Study in the US using data from over 370,000 infusion starts in a neonatal intensive care unit to assess whether smart pumps were effective in reducing medication errors. Overall, 87% of infusions were started using the drug library with dose error reducing software. There were 160 attempts to exceed hard maximum limits for high-risk medications, and 2,093 attempts to exceed soft maximum limits resulted in infusions being cancelled or reprogrammed. Alerts were generated for 3-5% of infusion starts, with 17% clustering around specific patients and medications, e.g. at end-of-life which require higher amounts of sedatives and analgesics. 

MEDICATION ADMINISTRATION/SAFETY

Automation and interoperability of a nurse-managed insulin infusion protocol as a model to improve safety and efficiency in the delivery of high-alert medications

Barasch N, Romig M, O Demko Z, et.al. J Patient Saf Risk Manag. 2019 (online, December):1-10.

Study at an academic hospital in the US to assess the ability to integrate medication infusion pumps with electronic medical records systems that have existing dose adjustment algorithims for insulin infusion to improve safety. Authors stated, “In this study, we demonstrated, for the first time, the feasibility of substituting an electronic for a human double check on high-alert medication administration” (p.6). Authors provided the process flow map and a visual insulin infusion protocol. 

MEDICATION ADMINISTRATION/DATA MINING

Identifying risks areas related to medication administrations - text mining analysis using free-text descriptions of incident reports

Härkänen M, Paananen J, Murrells T, et al. BMC Health Serv Res. 2019 (online, November):1-9.

Study in the UK to identify high risk areas for medication administration using data mined from the free-text section of incident reports. Results identified seven high risk areas for medication administration. Authors suggest interventions to improve medication administration safety and identify high risk medications.

MEDICATION SAFETY/CULTURE

The role of organizational and professional cultures in medication safety: a scoping review of the literature

Machen S, Jani Y, Turner S, et al. Int J Qual Health Care. 2019 (online, December):1-12.

Study synthesizing 42 articles on the role of culture in medication safety. Four themes describing the direct and indirect impact of organizational and professional culture on medication safety practices emerged: professional identity, fear of litigation and punishment, hierarchy, and pressure to conform to established culture. Authors noted three of the four themes crosscut across professional and organizational levels, alluding to the difficulties in disentangling professional and organizational cultures, as individuals and communities may be a function of both their profession and their organizational setting.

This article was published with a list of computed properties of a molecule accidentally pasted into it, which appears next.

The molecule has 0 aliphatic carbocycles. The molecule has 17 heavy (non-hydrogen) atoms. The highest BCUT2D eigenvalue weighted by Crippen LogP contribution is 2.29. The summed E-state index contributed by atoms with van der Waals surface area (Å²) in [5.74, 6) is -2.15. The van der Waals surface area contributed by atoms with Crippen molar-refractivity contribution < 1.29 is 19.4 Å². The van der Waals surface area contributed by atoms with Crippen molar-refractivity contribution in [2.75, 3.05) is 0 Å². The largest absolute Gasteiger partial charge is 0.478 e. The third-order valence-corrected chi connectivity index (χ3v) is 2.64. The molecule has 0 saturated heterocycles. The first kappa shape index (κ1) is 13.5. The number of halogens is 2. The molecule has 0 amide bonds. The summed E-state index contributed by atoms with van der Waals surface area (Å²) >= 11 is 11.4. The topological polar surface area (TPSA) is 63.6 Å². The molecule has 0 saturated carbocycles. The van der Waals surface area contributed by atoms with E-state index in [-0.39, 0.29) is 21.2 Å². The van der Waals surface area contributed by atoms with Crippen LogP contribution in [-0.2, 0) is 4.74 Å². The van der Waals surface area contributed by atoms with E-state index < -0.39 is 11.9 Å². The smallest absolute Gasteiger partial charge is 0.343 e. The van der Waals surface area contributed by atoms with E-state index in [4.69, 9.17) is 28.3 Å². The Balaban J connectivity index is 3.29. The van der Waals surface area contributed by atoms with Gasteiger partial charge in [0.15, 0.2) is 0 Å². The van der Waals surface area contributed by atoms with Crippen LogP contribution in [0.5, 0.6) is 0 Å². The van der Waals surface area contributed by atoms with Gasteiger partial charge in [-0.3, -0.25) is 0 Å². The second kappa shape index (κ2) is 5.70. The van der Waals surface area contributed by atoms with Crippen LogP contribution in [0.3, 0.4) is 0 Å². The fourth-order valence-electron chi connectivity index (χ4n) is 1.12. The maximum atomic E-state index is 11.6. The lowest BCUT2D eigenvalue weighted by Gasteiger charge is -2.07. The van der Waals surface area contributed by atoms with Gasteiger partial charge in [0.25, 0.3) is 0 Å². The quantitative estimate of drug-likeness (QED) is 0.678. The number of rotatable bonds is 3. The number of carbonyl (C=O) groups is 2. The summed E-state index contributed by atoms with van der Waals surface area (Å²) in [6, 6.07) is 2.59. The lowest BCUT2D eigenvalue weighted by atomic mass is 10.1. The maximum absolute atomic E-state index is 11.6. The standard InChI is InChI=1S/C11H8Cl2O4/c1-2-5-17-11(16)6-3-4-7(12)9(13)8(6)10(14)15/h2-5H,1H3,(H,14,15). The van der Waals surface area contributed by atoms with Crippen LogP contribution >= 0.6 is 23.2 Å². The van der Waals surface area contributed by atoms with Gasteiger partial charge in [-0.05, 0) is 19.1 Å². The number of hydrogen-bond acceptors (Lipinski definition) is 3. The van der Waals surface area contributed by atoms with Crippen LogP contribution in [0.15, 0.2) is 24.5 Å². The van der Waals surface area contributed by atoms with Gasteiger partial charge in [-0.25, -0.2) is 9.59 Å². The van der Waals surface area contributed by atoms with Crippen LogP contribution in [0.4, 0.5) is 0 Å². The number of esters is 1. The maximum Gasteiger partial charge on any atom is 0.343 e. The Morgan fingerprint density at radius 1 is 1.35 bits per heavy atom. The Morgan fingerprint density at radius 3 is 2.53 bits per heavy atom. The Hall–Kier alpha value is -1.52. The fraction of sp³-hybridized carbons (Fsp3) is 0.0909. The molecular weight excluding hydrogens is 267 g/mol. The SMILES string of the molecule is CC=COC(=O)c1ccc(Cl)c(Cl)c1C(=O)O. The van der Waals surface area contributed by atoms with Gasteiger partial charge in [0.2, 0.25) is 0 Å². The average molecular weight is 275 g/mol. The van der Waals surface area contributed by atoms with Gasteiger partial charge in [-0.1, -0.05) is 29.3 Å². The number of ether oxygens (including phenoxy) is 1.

Other Resources of Interest

A primer on disclosing personal health information to police (December 2019). Borden Ladner Gervais LLP (CND) article on whether to disclose personal health information about a current or former patient to police. 

Addressing need and formulating ideas to mitigate prescribing errors in pediatric settings (December 2019). Journal of Patient Safety and Risk Management (US) editorial with three recommendations.

ECRI update: patient lifts can handle the load, but which designs are best? (January 2020). TechNation (US) article with an overview of patient lift designs and four areas to consider when making purchasing decisions.

Ontario hospitals - leaders in efficiency (December 2019). Ontario Hospital Association report on the fiscal efficiency of Ontario hospitals, including descriptive charts and pressures they face today.

Patient safety pearls (December 2019). Journal of Patient Safety and Risk Management (US) article which provides medicine “bon mots” on topics such as teaming up, dealing with failure, communicating with patients.

PHIPA decision 103 (November 2019). Information and Privacy Commissioner of Ontario decision regarding correction of the complainant’s personal health information (PHI) relating to a hospital admission.

Recent amendments to Ontario's Ambulance Act (December 2019). Borden Ladner Gervais LLP (CND) article on amendments to Ambulance Act regulations which took effect on November 1, 2019.

Reports on value-for-money audits (December 2019). Office of the Auditor General of Ontario annual reports on a number of public sector services, including hospitals and long term care homes.

Telephone triage hotlines: effective screen or open gate? (December 2019). Canadian Medical Association Journal News article summarizing the impact tele-triage service has on attendance to emergency rooms in Canada.

The role of the bedside nurse in antibiotic stewardship interventions (November 2019). Agency for Healthcare Research and Quality (US) video on role of nurses in antibiotic stewardship interventions with case examples.